Pot, Pain, and Press Coverage

By Chuck Dinerstein, MD, MBA — Dec 09, 2022
Last week a study reported that according to a meta-analysis, cannabis was no better than a placebo in the treatment of pain. As you would expect, that study generated some headlines, but almost uniformly, the media buried the last paragraphs about their role in generating expectations.
Image by kidjack from Pixabay

Maybe I got it wrong, and the real point of the article was to “debunk” the value of cannabis in the treatment of pain. But the role of media attention in creating an expectation for cannabis pain management is in the title and the study’s objectives, so why not give those findings equal prominence?

A bit of background

Before jumping in, let’s look for a moment at the use of cannabis in pain management. A study in JAMA Network Open sought to characterize why cannabis products were purchased for medical use in New York. From January 2016 to August 2019, roughly 27,000 patients purchased 80,000 formulations of cannabis. These medical users were slightly more female and older than 50. The top three “conditions or symptoms,” severe pain, chronic pain, and neuropathy. [1] Dosages ranged from 2 to 10 mg, although “patients in all age groups...preferred high THC products.”

There can be little doubt that these patients and their physicians see cannabis as an effective tool in pain management. That is not to say that they deliver the same relief as opioids (assuming you can obtain them legally), but at least cannabis is considered adjunctive care. The percentage of individuals finding sufficient relief with cannabis itself is unknown, as are the numbers of individuals self-prescribing cannabis.

Cannabis Meta-analysis

“Although patients improve in double-blind, placebo-controlled trials, there is limited superiority of cannabinoids over the placebo response, which suggests that the placebo response contributes considerably to the pain reduction seen in cannabinoids in clinical trials.”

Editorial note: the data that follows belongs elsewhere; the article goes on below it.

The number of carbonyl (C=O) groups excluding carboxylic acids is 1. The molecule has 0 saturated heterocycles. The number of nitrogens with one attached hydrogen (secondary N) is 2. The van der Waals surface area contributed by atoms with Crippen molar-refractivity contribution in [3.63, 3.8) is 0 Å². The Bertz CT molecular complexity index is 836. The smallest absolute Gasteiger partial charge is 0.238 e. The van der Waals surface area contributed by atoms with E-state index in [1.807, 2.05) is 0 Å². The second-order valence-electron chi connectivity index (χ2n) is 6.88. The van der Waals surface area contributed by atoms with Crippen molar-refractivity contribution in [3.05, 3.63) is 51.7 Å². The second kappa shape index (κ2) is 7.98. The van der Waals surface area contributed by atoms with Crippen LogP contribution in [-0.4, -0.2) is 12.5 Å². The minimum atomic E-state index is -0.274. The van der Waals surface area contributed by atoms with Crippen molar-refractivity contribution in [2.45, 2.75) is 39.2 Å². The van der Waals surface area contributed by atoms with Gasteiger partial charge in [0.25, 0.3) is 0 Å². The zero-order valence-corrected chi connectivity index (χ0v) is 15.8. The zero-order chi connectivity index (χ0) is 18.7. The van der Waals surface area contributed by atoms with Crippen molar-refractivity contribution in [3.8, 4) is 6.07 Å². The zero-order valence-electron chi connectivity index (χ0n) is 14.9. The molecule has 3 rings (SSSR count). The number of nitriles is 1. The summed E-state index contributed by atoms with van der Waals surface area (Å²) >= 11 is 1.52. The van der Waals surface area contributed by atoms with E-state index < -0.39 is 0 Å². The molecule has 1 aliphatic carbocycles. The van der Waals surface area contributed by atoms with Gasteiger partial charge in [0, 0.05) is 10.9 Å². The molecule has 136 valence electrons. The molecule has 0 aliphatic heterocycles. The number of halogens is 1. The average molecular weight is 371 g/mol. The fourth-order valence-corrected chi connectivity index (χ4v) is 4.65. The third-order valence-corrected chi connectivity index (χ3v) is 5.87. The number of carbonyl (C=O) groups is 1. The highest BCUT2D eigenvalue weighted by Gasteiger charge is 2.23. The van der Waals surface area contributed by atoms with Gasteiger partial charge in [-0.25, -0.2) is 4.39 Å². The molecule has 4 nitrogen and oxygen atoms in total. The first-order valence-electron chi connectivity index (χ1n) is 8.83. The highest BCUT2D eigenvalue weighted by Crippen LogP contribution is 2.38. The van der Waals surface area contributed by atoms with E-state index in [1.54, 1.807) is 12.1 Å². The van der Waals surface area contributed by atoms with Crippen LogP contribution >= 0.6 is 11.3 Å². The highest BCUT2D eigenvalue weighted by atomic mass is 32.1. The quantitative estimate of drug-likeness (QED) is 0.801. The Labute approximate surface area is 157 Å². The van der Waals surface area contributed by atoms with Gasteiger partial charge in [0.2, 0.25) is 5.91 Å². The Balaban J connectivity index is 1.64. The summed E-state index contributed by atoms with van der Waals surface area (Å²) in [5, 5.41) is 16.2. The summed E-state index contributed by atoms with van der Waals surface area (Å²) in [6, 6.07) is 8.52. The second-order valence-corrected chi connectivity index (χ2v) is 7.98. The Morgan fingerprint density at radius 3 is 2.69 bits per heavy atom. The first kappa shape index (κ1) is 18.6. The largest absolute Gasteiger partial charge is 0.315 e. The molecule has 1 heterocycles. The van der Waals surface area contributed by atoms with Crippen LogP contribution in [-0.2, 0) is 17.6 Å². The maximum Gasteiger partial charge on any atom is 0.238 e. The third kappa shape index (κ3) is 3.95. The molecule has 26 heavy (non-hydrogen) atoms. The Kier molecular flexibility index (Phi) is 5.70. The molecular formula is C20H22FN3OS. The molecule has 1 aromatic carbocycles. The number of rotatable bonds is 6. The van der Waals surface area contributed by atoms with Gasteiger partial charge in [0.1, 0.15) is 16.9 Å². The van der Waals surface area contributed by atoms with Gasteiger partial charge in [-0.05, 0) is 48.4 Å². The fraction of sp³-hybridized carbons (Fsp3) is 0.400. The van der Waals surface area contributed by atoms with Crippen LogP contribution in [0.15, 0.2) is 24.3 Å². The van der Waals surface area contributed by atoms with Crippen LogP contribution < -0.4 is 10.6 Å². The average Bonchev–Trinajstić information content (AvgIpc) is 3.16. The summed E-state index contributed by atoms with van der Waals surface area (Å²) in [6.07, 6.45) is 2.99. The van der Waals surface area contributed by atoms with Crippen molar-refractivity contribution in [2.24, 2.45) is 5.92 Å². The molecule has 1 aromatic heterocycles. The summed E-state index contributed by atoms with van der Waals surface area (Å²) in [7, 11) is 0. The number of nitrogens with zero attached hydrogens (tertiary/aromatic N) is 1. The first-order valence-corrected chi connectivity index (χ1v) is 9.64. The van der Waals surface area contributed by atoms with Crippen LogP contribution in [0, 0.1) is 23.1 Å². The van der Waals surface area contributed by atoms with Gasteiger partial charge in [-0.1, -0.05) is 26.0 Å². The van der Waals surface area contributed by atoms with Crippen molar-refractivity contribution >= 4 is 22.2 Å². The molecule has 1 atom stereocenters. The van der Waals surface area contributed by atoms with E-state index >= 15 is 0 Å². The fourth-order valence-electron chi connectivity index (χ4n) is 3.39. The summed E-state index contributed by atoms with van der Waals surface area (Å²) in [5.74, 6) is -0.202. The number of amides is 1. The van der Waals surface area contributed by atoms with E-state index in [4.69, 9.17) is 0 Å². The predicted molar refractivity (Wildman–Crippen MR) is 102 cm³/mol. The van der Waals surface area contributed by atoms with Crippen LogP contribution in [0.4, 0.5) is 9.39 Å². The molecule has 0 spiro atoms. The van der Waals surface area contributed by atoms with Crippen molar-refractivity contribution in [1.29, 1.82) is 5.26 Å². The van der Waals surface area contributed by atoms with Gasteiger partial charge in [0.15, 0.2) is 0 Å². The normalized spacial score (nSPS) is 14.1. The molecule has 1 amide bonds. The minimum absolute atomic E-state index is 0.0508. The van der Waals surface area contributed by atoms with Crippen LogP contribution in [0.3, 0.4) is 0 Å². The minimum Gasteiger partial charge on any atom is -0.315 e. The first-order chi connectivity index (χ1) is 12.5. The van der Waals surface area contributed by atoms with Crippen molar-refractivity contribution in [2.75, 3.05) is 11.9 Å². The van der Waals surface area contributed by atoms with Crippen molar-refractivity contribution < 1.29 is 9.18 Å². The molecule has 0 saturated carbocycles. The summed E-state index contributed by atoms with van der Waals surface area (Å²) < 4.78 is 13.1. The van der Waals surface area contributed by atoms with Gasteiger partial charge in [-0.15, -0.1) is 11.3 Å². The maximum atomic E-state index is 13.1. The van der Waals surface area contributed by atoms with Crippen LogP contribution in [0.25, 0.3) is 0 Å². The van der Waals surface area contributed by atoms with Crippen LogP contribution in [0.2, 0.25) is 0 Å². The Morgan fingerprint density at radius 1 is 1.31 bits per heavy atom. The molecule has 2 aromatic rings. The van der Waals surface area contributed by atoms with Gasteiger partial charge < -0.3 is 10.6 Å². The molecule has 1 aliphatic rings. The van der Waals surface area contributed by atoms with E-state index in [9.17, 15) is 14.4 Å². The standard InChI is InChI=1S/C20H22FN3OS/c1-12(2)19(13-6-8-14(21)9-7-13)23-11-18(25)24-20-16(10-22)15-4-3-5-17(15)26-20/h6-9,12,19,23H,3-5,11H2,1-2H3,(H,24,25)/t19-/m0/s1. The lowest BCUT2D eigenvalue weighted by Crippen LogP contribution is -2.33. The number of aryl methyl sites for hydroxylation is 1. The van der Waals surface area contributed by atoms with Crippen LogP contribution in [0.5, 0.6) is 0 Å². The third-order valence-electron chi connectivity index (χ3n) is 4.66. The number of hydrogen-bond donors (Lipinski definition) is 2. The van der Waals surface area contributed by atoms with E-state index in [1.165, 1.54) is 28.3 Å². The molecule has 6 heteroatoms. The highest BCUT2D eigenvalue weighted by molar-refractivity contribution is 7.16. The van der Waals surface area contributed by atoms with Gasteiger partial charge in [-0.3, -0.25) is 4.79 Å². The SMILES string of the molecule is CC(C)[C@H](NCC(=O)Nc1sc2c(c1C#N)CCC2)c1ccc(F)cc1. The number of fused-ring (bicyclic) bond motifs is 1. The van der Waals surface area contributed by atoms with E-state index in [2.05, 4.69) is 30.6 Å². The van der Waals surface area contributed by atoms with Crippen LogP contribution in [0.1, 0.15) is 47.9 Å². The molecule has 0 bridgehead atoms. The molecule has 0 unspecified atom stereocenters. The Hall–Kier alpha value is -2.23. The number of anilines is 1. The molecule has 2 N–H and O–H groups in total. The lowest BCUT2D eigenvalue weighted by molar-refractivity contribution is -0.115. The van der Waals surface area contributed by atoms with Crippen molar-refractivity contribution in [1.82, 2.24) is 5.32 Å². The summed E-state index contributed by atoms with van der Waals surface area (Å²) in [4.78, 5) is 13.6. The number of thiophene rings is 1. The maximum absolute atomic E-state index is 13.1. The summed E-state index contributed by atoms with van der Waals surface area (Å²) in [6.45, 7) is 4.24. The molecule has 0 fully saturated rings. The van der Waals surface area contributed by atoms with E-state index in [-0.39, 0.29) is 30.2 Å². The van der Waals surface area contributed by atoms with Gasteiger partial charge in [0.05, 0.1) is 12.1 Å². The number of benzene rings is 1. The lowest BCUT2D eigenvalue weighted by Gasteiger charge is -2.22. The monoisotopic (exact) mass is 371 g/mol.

There it is, the central belief being considered. The cannabinoids are just a statistical significance better than placebo. To support this belief, the researchers considered studies comparing cannabinoids and placebo for their reduction in self-reported pain intensity. [2] They identified 20 studies that met their criteria and based their findings on them. Overall the studies involved about 1500 patients receiving a range of cannabinoids, including CBD. In many ways, these patients were similar to those in the background study I cited.

Here are the study’s findings as voiced by the lead investigator in his summary for The Conversation.

“Our meta-analysis showed that pain was rated as being significantly less intense after treatment with a placebo, with a moderate to large effect depending on each person. Our team also observed no significant difference between cannabis and a placebo for reducing pain.”

The collected studies were a bit of a hot mess. Study durations varied from a few hours to 3 months, the preponderance of studies involved neuropathic pain (a smaller subset of patients using cannabinoids for pain management), and the study sizes were, with three exceptions, generally small.